Dr Amy Small: 'I felt like I was drowning'
Dr Amy Small describes how burnout affected her working life and how she feels now after going part-time.
I went part time in January because I was burning out.
I started to recognise I was spending less and less time with patients. I was worried the more time I spent with patients the more problems they’d tell me and the more work I’d have.
I felt like I was drowning. Every day I was getting up, going to work and hating it. I was there from 8am to 8pm and I was struggling. It was never ending. Knowing it would be the same every day and that I’d have to get up the next day to come back made it difficult to cope.
During consultations I would cut patients off when they were speaking. They would come in and I would see three or four yellow QOF boxes to tick. I was always hoping I didn’t generate a referral. I was curt with patients, I was always rushing, going on home visits but not delving into complex issues.
A patient saw me and I’d focus on the issue at hand but not go into other problems - which you should for holistic, all round care. I wasn’t sleeping properly, I felt stressed all the time. Friends would say I looked tired. Now I’ve gone part time people tell me ‘you look so much better’.
I’d talked to colleagues quite a bit about it in November, before I was due to go on holiday. I said that when I got back I couldn’t work at the same pace. I felt guilty about having to cut down, because it would increase the other partners’ workload, but I couldn’t go on.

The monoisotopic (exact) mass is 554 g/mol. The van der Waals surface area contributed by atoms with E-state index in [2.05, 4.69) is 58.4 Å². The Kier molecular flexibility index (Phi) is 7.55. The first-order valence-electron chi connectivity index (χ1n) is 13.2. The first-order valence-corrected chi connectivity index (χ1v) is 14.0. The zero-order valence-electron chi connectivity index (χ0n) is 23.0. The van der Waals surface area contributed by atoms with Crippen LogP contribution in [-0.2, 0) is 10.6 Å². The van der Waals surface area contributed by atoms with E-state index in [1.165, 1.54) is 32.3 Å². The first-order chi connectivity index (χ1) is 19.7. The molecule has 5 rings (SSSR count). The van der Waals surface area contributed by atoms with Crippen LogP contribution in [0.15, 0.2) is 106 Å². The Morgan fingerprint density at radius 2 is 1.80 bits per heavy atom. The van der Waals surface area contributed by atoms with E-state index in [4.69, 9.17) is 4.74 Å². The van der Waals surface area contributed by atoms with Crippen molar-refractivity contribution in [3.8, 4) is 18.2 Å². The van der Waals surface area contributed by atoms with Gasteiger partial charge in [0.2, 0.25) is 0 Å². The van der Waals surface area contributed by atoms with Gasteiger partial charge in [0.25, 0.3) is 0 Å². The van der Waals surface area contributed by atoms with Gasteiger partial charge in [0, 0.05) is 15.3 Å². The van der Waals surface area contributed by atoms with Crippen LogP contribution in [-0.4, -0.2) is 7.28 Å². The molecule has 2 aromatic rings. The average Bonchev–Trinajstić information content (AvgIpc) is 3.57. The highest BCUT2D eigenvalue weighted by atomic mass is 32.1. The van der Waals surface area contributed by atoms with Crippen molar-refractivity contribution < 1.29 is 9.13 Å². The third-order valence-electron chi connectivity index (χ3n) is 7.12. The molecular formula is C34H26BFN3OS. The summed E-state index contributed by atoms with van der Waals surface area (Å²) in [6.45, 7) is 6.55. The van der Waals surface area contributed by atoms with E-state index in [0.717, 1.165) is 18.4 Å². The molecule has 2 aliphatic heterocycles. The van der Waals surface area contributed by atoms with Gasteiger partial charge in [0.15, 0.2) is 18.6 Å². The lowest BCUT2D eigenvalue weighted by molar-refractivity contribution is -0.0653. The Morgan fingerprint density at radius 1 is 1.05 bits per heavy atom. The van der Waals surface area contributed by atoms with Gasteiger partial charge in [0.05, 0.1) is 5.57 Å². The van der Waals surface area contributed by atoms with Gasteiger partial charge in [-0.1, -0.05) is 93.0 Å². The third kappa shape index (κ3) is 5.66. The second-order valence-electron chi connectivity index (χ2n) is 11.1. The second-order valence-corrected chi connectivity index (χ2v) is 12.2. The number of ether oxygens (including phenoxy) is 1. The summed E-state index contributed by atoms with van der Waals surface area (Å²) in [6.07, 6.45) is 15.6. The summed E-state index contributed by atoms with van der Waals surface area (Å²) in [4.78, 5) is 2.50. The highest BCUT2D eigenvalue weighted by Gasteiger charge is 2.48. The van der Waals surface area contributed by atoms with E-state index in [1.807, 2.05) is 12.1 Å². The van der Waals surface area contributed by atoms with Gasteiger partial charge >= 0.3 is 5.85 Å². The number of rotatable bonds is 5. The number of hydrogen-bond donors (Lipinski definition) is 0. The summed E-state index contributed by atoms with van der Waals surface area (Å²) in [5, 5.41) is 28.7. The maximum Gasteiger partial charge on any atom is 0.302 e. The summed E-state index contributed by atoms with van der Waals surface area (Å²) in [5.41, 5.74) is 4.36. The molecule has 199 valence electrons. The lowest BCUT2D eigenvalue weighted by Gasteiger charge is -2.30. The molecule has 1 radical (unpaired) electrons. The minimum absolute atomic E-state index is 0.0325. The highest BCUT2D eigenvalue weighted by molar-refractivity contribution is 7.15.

Since January I’ve been working six sessions and I catch up on things in a few hours on other days. I feel so much better. I’m enjoying my work. Only going to have to see patients three times a week so I can still enjoy that time without the drowning feeling. Today is a day off but I’ve just been doing all the admin.
Definitely think we’re seeing the effects locally. We don’t have enough applicants for advertised posts. When I applied for a job three years ago I think there were 40 candidates, two years ago and only 10 applicants. People don’t want to become full-time partners anymore. We’re not filling trainee numbers, we’re not filling partnerships.
The Government are shooting from any which way at us, and they don’t care about the burnout at all. You can see by the contract imposition in England, pension reforms, practices now paying locum pensions contributions.
They don’t realise GPs are going to end up making mistakes, they’re going to end up quitting or if they do, they frankly don’t care. There are fewer full-partners coming in, therefore they are relying on doing the work with locums. My big fear is that the private companies will come in and hire a workforce of salaried GPs and what will that do for patients?
Dr Amy Small, is a GPC member and GP in Lothian